Eternity in the Midst of Time

God created time so that we can change and develop to love him back.

(photo: Register Files)

In Eternity in the Midst of Time, Fr. Wilfrid Stinissen, a discalced Carmelite, explains how Christ gave every Christian the power to change the past.

“Back to the Future” was one of my first exposures to sci-fi. Probably, everyone who contemplated the possibility of time travel thought about how they would change their own lives. Time, however, remains stubbornly unalterable in the past and inevitably deadly in the future. Why then would God create this temporal prison for his children?

Fr. Wilfrid starts this aptly-titled book with a discussion on why the Lord created time for us to toil and change and eventually die within its confines. In the perfection of the Holy Trinity, there is constant giving and receiving of love. Since man is created in the image of God, we also are capable of receiving this divine love, but giving it back to the Creator must be a choice. God created time so that we can change and develop to love him back.

Time is a gift.

Thankfully, time is not the flat, boring, linear line we imagine. On the contrary, because the eternal Triune God created time for us to know him better, there is eternity hidden in every moment. Because of this eternity, God became man in order to bring time to its climax. In Christ, the purpose of time is fulfilled:

Just as he rules over the past, he also rules over the future. He is ‘the fullness of time.’ When he says: ‘It is finished’ (John 19:30), in a certain sense, time reaches its climax. That for which time had been created, to give man opportunity to mature and reach his final destiny, had already found its perfection in Jesus.

Our understanding of time is challenged in this book as the author goes deeply into what it means to live in the Christian time that requires a conversion. The past is not a big heap of mistakes we must avoid at all costs. The future is not a land undiscovered that we long for. It is the present when and where we commune with the One who created time. Since the Incarnation, God has touched time so intimately that “history now touches God’s own life.”

The musings of Fr. Wilfrid, thankfully, lead us to discovering God in the present moment. As a culture that adores constant entertainment and distraction, what this Carmelite suggests is radical, but most needed. His prescription of our entering eternity in the midst of time is a journey that has simple and easy steps for the willing heart to follow.

The first step is prayer, namely contemplative prayer, where “we ourselves are filled with eternity, and we discover eternity’s dimension in everything.” He continues to teach the reader how to pray contemplatively through relaxation and holy repetition.

The title of the next chapter is “Stop!” — which is an inner command we all need to learn to give ourselves when stress, not the peace of Christ, overwhelms our lives. Fr. Wilfrid explains how we need to learn to combine prayer and work by letting God enter in everything we do, while recognizing that things we do are not as important as we think they are.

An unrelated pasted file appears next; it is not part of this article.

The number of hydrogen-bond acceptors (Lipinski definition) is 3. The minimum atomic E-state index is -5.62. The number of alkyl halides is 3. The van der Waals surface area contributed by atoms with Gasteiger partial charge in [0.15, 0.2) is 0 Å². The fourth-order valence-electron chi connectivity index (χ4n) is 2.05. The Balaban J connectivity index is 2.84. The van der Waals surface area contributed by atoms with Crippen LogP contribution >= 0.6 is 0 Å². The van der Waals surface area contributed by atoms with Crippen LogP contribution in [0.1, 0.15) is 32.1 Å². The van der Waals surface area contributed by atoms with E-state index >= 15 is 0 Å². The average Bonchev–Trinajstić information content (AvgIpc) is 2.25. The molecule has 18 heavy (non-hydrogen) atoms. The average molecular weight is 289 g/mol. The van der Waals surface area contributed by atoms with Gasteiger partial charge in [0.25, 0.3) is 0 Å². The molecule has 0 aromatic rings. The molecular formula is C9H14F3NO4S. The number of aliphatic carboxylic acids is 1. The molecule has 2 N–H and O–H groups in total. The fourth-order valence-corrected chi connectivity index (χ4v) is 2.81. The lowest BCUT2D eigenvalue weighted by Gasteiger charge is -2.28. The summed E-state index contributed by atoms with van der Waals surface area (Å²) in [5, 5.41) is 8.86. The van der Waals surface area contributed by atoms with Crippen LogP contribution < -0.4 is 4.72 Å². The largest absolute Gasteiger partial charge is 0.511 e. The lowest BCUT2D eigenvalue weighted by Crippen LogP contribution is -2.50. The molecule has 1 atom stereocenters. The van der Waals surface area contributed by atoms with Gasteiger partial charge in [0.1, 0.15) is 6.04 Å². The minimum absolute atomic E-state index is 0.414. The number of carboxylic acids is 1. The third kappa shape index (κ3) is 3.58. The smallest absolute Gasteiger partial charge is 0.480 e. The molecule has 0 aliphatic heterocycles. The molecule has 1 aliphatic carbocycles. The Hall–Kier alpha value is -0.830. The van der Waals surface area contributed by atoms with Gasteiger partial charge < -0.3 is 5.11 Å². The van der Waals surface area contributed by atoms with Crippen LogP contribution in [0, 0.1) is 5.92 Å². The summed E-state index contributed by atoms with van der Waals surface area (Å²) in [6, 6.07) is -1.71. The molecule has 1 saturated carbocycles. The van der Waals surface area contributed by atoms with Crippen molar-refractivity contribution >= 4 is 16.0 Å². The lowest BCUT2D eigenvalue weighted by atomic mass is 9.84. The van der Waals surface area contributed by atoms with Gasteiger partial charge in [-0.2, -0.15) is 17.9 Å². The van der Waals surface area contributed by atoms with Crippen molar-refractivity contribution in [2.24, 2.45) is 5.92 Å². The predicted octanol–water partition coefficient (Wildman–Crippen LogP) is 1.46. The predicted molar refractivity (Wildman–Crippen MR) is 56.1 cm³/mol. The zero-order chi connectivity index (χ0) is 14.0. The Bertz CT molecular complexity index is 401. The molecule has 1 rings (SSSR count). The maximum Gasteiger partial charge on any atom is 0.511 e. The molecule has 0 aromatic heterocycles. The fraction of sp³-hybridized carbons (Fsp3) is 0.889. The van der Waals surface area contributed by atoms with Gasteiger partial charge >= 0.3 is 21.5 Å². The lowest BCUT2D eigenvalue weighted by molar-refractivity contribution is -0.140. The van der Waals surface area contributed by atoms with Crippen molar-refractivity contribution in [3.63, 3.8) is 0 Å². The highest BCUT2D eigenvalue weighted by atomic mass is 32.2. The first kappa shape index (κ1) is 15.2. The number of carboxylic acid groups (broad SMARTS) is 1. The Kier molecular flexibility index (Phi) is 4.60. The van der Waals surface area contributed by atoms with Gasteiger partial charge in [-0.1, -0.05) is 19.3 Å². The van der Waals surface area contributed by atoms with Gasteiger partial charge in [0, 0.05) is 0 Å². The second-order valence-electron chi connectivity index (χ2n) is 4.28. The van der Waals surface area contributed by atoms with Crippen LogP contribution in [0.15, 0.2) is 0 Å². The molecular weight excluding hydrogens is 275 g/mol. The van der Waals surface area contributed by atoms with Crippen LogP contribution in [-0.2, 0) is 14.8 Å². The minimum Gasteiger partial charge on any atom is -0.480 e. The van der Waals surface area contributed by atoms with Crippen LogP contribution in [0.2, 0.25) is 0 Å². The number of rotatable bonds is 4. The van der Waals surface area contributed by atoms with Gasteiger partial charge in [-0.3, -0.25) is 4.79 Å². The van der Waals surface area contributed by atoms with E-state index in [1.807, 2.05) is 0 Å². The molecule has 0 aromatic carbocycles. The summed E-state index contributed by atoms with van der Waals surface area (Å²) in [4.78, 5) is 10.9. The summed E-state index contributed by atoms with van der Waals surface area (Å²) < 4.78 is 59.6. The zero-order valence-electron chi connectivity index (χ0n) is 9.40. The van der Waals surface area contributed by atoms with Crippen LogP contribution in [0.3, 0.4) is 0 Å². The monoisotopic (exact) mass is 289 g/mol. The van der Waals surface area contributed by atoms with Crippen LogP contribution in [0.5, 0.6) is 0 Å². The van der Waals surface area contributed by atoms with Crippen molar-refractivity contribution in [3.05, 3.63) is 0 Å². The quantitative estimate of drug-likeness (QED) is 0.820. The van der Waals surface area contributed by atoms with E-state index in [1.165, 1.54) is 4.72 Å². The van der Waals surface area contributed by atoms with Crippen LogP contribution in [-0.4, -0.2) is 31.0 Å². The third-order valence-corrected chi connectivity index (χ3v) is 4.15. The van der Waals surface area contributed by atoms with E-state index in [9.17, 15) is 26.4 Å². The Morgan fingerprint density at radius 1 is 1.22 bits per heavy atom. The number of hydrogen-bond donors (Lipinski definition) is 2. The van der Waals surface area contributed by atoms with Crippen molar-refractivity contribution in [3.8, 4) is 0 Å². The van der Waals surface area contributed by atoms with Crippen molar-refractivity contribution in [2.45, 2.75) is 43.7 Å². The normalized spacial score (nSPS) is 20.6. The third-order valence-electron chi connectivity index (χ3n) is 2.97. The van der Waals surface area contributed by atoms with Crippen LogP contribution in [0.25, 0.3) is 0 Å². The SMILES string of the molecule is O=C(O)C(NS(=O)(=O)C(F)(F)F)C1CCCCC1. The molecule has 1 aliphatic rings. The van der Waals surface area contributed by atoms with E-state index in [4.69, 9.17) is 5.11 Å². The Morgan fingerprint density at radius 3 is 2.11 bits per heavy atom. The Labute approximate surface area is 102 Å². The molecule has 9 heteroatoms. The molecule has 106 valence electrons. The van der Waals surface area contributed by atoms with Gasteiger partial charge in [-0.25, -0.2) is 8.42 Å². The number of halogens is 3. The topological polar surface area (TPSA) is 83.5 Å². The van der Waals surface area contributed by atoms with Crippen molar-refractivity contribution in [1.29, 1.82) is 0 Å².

The next step is one of the most helpful for the modern man. The lie of “I do not have time” brings us so much stress that we lose our eternal perspective. But there is always enough time: “When God gives us a mission, he also creates the time needed for it. If there is no time for it, then it is not a task that comes from him but, rather, a work that we have arbitrarily taken upon ourselves, a job that falls outside of his plan for our life.” What a wonderfully freeing thought!

One of the greatest gifts of this book is the two chapters on holy forgetfulness and redeeming time. Memory is a gift and a curse. Fr. Wilfrid explains how we can use our own memories willfully so that we do not have to become slaves to our pasts. Of course, the biggest challenge of changing the past is true forgiveness: “Instead of letting the present and the future be a repetition of old experiences, you take your past in your own hands and give it a new meaning out of the present. It is the present that decides what the past means.”

There are few books that has affected me spiritually so much that they changed my prayer life. Fr Wilfrid’s book is one of them. His insistence on placing oneself in the present moment instead of thinking about what comes next took away much self-inflicted stress from my life, even though on the outside nothing changed. His thoughts on favoring fidelity instead of spontaneity made me grateful for every single gift and the cross in my life.

Eternity in the Midst of Time is a practical and deep book for our times, where the present is nothing but a nuisance. If you struggle with prayer, stress or unforgiveness, read this Carmelite’s easy-to-follow little book, and bring eternity to your own time.

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The Nairobi-based Vatican diplomat, who has also been representing the Holy Father in South Sudan, highlighted the need to seek God’s mercy as important and implored: “Let us confidently approach the throne of grace to receive mercy and to find grace for timely help.”